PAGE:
The showers arrived, and they were late. In April the soil was cold and hard. Cracks appeared underfoot, small and thirsty valleys. We took to train to Hertfordshire and walked on chalky white paths. It felt like looking down at late summer, not early spring. Every blue-skied day gnawed a little; instead of the dizzying heat of last year, I turned the fan heater on several times a day. Hot ankles, three jumpers. The tulips were stubborn green buds that opened one warmer week. Cold nights kept them tall and late.
When the rain came, we were in the Cotswolds, in a bloody hut with a wood burner that wouldn’t hold enough to last the night. I woke up at 2.30am, shivering, and fumbled around with matches. A brief flare, and then nothing. So we clung together, all elbows and knees, on a hard mattress. M slept through, I held aches across my shoulder blades. I drowsed through the rain, woke during the dawn chorus in the dark, then drifted to a damp, grey morning, with none of the energy to boil nettles into my tea.
We drove through it across the border into Wales, where the roads warned ARAF and the trees showed off their bright new leaves. Off the motorway and into a valley, the curve of the Wye below us. One swooping exhale as we remembered what it was to be elsewhere, properly elsewhere, and together, after a year inside.
Then home where there were gales coming. I dropped my bags, kept on the coat and went out with the kitchen scissors, slipping the blades around the stems above as much leaf as possible. A precious handful of tulips on the cusp of blown out, petals fat and heavy. A girls’ night out three rounds in; smeary and delicious. Sat them in the jug, in the dark, where M had set up the ironing board, and settled in as the sash windows rattled. I peered out the window for the water to come, tetchy with impatience.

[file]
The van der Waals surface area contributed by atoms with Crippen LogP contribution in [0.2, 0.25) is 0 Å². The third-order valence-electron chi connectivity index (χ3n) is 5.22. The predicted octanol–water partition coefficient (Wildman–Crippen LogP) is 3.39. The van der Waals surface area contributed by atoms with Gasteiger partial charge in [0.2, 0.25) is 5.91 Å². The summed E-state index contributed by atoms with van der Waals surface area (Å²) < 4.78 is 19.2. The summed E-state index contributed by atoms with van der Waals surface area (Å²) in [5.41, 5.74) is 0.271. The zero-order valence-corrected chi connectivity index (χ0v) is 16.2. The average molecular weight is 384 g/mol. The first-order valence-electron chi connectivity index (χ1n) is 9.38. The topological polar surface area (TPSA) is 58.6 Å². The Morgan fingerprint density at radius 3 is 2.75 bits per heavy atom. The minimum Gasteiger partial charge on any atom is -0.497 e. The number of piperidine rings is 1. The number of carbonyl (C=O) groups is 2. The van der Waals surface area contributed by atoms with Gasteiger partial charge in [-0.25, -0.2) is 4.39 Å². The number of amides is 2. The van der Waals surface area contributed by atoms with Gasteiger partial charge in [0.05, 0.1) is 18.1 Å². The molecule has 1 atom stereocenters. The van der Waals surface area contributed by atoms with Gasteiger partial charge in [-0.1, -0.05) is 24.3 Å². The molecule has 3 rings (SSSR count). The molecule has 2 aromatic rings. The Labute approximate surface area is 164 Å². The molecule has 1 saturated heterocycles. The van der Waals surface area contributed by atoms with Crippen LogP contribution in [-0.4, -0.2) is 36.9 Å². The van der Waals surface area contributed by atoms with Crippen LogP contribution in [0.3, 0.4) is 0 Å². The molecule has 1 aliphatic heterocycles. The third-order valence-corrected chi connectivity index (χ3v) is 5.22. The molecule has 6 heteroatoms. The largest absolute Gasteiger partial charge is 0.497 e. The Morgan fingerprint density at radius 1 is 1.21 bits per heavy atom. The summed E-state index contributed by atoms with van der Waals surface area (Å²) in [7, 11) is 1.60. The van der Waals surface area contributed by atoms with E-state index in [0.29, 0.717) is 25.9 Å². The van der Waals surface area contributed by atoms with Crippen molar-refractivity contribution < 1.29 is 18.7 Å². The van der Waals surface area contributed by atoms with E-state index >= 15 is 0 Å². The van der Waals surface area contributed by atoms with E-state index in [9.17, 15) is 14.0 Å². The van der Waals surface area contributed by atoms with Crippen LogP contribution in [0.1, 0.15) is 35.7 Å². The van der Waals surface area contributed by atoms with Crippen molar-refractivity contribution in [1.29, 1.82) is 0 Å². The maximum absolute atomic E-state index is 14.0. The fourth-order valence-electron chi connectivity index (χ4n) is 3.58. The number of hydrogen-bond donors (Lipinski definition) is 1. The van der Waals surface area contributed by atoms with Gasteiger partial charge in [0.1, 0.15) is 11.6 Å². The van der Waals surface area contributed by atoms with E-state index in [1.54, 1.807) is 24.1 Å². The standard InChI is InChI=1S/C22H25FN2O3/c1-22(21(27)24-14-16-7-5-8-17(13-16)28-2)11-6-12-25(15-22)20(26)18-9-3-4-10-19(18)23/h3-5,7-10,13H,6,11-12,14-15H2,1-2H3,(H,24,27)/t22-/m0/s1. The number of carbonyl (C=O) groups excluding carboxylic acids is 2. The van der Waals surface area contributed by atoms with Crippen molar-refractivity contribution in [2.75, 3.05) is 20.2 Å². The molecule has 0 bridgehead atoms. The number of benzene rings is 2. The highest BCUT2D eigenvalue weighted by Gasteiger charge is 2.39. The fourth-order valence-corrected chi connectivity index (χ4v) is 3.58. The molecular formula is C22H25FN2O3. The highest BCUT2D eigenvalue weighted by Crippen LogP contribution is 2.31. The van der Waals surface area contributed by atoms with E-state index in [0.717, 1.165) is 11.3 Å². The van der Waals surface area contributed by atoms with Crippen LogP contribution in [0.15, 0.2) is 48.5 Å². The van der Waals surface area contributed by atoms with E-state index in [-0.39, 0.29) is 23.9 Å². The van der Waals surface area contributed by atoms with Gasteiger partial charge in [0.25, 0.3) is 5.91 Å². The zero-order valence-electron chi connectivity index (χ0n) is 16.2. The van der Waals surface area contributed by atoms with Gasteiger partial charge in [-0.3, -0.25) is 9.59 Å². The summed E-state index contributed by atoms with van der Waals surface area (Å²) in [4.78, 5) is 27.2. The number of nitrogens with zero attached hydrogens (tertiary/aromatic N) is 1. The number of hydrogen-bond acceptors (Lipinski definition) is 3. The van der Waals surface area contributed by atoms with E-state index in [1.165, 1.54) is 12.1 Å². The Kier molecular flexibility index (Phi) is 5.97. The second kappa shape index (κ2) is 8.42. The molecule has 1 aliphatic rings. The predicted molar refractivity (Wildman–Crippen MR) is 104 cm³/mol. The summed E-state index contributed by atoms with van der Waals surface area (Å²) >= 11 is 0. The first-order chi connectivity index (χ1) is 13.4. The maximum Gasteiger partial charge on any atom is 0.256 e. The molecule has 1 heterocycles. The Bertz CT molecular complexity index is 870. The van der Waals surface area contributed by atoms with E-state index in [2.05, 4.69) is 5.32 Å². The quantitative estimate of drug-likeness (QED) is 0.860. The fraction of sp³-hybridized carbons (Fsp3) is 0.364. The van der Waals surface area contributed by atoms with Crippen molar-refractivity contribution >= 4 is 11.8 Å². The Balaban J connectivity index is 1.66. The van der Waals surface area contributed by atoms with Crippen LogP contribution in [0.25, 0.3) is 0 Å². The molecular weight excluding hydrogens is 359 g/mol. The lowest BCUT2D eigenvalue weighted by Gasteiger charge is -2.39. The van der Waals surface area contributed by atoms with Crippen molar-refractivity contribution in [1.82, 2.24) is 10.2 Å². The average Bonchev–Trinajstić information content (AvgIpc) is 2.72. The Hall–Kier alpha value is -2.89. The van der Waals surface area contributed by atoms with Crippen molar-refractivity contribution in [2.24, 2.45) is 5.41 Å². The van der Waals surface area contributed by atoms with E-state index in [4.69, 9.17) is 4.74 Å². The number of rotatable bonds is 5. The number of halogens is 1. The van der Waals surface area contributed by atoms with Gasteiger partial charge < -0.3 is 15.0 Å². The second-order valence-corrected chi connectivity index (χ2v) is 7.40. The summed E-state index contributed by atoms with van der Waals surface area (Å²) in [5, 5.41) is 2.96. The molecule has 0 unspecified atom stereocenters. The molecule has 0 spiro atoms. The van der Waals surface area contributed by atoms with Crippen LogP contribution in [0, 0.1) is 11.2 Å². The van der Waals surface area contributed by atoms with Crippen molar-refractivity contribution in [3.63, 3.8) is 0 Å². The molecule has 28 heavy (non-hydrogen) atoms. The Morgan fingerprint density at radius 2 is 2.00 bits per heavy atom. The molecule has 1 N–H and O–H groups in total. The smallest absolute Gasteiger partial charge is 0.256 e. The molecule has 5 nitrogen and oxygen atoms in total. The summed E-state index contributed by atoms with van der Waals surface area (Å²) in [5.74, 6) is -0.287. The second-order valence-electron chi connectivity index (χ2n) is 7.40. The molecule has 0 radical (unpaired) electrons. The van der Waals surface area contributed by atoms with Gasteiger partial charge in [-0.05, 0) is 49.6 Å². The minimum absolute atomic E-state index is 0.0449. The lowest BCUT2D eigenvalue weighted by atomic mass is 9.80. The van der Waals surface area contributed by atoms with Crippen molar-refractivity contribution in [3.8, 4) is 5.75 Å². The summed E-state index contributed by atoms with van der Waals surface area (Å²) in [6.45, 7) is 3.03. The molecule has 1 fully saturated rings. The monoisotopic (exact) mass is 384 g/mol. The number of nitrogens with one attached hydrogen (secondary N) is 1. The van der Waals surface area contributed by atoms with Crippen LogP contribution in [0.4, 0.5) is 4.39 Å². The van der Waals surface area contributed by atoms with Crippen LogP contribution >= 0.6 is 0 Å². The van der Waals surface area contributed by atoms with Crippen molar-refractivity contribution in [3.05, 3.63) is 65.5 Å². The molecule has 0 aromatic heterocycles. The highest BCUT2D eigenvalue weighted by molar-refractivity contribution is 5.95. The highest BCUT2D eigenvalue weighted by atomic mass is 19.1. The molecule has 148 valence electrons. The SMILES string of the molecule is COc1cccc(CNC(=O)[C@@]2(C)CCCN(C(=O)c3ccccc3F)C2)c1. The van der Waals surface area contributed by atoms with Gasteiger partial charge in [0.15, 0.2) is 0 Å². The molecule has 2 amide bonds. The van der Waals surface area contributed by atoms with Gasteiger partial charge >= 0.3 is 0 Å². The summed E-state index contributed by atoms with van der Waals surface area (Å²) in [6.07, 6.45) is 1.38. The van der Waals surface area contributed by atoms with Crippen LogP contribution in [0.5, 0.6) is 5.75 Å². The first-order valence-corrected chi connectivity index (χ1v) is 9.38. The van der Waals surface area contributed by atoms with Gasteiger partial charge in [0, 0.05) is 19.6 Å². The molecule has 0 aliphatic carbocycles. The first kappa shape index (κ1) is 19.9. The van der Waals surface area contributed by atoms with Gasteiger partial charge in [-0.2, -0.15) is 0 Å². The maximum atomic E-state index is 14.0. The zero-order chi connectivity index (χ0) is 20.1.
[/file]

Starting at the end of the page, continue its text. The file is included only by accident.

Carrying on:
It did, and it lasted. Tuesday morning was clear but with none of that threatening haze. Once a shower had passed I went out and chucked seed about, roughly at the gaps but with the wind it was anyone’s guess, really. Finally, moist soil for them to bed into, and a hit of sunshine to warm them up. Cut a couple more tulips weary from the wind.
By day, I sit and watch the light catch the grass, the clouds roll in, the paving slabs wear that tell-tale darkening. There was thunder, lightning, big rain. Mac on just to take in the novelty of it; puddles forming on the lawn. The tulips, unfurling now - swapping lipstick with strangers in the ladies - catch teaspoons of it. And sun, and sun, and sun, beaming from the west. They catch that, too. All lit up.